How to Grow a Begonia with a Seed


Starting a perennial garden from seed is an inexpensive way to add variety to the landscape. Unlike bedding plants, seeds give you a greater choice of flowers to choose from. Begonia is a tender perennial that thrives in shade. These flowering plants are available in a large variety of colors, plus there are varieties that sport ornamental variegated foliage. The tuberous-rooted varieties are the ones most often used as bedding plants that can be grown successfully from seed.

Step 1

Place a ½-inch layer of gravel in the bottom of a seed-starting tray to aid drainage. Fill the pot to within 1 inch of the rim with a fine-textured, sterile seed-starting potting soil.

Step 2

Fill the drip tray with 2 inches of water. Set the seed-starting tray in the water and leave it in place for two hours or until the soil feels moist.

Step 3

Sow begonia seeds on the surface of the soil, about three seeds per inch in rows 1 inch apart. Press on the seeds with your fingertips so they are in contact with the soil but are not buried.

Step 4

Cover the top of the tray with plastic wrap. Set the pot in a brightly-lit area that is not in direct sunlight. Keep the temperature between 70 degrees and 75 degrees Fahrenheit. Seeds germinate in eight to 10 days.

Step 5

Peel back one corner of the plastic wrap two days after the seedlings appear to allow for airflow to the plants. Remove the plastic wrap entirely when the plants are five or six days old.

Step 6

Water the begonia seedlings before the soil surface dries completely. Water slowly from the top or place in a drip tray of water to absorb the water. Take care not to wash out the seedlings when watering, as they have shallow roots.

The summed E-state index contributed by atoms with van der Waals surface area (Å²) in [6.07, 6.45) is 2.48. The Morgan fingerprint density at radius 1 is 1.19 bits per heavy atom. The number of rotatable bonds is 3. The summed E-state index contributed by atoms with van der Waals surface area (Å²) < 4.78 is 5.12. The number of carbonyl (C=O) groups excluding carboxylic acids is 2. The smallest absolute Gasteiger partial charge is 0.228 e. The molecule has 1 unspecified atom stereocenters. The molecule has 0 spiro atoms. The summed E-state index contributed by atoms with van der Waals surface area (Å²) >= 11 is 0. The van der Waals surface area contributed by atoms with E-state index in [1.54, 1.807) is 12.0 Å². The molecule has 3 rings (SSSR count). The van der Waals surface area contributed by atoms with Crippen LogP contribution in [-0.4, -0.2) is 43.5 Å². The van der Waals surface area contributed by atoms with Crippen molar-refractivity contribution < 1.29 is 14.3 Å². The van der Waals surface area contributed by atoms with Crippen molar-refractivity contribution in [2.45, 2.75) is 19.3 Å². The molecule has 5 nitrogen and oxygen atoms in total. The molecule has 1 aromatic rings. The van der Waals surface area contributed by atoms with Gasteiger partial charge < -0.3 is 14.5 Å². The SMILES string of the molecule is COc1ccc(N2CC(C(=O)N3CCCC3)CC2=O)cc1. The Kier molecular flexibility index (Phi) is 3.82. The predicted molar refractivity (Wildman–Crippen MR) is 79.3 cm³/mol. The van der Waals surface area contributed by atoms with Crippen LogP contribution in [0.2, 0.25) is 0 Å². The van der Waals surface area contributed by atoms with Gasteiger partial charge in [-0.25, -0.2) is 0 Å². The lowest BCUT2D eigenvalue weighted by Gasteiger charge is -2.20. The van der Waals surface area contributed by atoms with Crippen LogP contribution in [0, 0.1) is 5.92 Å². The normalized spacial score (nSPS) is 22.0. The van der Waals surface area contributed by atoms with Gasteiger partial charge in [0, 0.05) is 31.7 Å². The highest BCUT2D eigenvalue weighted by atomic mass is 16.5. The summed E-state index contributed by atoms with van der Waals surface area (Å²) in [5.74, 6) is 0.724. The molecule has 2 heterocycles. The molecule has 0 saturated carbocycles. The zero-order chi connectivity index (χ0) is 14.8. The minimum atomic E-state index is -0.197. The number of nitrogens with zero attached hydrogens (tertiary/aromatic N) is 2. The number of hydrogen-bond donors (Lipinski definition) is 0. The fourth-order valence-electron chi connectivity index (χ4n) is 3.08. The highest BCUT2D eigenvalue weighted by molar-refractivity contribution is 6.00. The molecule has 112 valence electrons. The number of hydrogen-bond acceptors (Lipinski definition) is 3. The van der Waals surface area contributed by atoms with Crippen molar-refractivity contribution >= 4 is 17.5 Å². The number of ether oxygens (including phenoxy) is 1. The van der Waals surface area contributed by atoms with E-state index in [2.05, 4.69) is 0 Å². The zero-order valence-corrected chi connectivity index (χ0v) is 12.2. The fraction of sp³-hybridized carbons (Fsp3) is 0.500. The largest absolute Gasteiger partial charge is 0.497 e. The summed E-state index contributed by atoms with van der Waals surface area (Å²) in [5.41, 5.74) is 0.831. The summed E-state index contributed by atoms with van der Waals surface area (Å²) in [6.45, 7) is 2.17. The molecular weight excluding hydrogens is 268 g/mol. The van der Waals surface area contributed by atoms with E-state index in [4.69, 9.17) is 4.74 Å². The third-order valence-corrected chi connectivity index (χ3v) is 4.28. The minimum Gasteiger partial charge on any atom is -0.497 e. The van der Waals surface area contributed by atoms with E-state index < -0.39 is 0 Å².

Step 7

Transplant the seedlings when they have three sets of leaves or when their leaves begin to overlap. Lift them out of the soil by their top leaves, then plant them into the same soil mix in a different tray. Space them 2 inches apart in all directions.

Step 8

Move the seedlings into 4- to 6-inch-diameter pots when their leaves begin to overlap again. Plant one begonia seedling per pot, at the same depth it was at in the seedling tray. Alternately, transplant them directly into a flower garden if all danger of frost has passed.

Tips and Warnings

  • Begonias are not frost-tolerant. You must dig up and store your plants every winter or restart new plants from seed each year.

Things You'll Need

  • Seedling tray
  • Drip tray
  • Gravel
  • Soil mix
  • Seeds
  • Plastic wrap
  • Pots


  • North Carolina University: Starting Plants From Seed
  • University of Wisconsin
Keywords: grow begonia seed, seed starting, planting begonias

About this Author

Jenny Harrington has been a freelance writer since 2006. Her published articles have appeared in various print and online publications, including the "Dollar Stretcher." Previously, she owned her own business, selling handmade items online, wholesale and at crafts fairs. Harrington's specialties include small business information, crafting, decorating and gardening.